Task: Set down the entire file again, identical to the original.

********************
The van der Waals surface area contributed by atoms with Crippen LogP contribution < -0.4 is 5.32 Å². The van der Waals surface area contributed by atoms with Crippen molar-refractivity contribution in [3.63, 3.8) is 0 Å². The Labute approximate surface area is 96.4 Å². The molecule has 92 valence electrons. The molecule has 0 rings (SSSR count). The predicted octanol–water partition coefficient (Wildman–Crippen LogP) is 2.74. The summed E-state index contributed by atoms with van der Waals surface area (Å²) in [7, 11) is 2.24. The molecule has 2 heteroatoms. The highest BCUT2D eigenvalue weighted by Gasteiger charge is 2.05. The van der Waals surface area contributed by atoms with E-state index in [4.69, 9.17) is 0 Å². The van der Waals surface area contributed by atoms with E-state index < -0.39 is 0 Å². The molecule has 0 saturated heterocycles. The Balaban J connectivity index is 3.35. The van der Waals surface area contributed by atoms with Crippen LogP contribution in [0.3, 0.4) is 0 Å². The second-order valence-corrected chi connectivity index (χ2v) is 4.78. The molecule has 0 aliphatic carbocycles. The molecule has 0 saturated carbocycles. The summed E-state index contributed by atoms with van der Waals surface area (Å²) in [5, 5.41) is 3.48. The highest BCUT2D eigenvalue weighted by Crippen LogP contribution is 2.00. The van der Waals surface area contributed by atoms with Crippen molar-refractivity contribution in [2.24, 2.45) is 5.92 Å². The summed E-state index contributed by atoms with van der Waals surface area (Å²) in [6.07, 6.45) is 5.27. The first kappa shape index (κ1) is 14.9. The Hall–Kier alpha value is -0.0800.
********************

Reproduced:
The van der Waals surface area contributed by atoms with Crippen LogP contribution < -0.4 is 5.32 Å². The van der Waals surface area contributed by atoms with Crippen molar-refractivity contribution in [3.63, 3.8) is 0 Å². The Labute approximate surface area is 96.4 Å². The molecule has 92 valence electrons. The molecule has 0 rings (SSSR count). The predicted octanol–water partition coefficient (Wildman–Crippen LogP) is 2.74. The summed E-state index contributed by atoms with van der Waals surface area (Å²) in [7, 11) is 2.24. The molecule has 2 heteroatoms. The highest BCUT2D eigenvalue weighted by Gasteiger charge is 2.05. The van der Waals surface area contributed by atoms with E-state index in [4.69, 9.17) is 0 Å². The van der Waals surface area contributed by atoms with E-state index < -0.39 is 0 Å². The molecule has 0 saturated heterocycles. The Balaban J connectivity index is 3.35. The van der Waals surface area contributed by atoms with Crippen LogP contribution in [0.3, 0.4) is 0 Å². The second-order valence-corrected chi connectivity index (χ2v) is 4.78. The molecule has 0 aliphatic carbocycles. The molecule has 0 saturated carbocycles. The summed E-state index contributed by atoms with van der Waals surface area (Å²) in [5, 5.41) is 3.48. The highest BCUT2D eigenvalue weighted by Crippen LogP contribution is 2.00. The van der Waals surface area contributed by atoms with Crippen molar-refractivity contribution in [2.24, 2.45) is 5.92 Å². The summed E-state index contributed by atoms with van der Waals surface area (Å²) in [6.07, 6.45) is 5.27. The first kappa shape index (κ1) is 14.9. The Hall–Kier alpha value is -0.0800.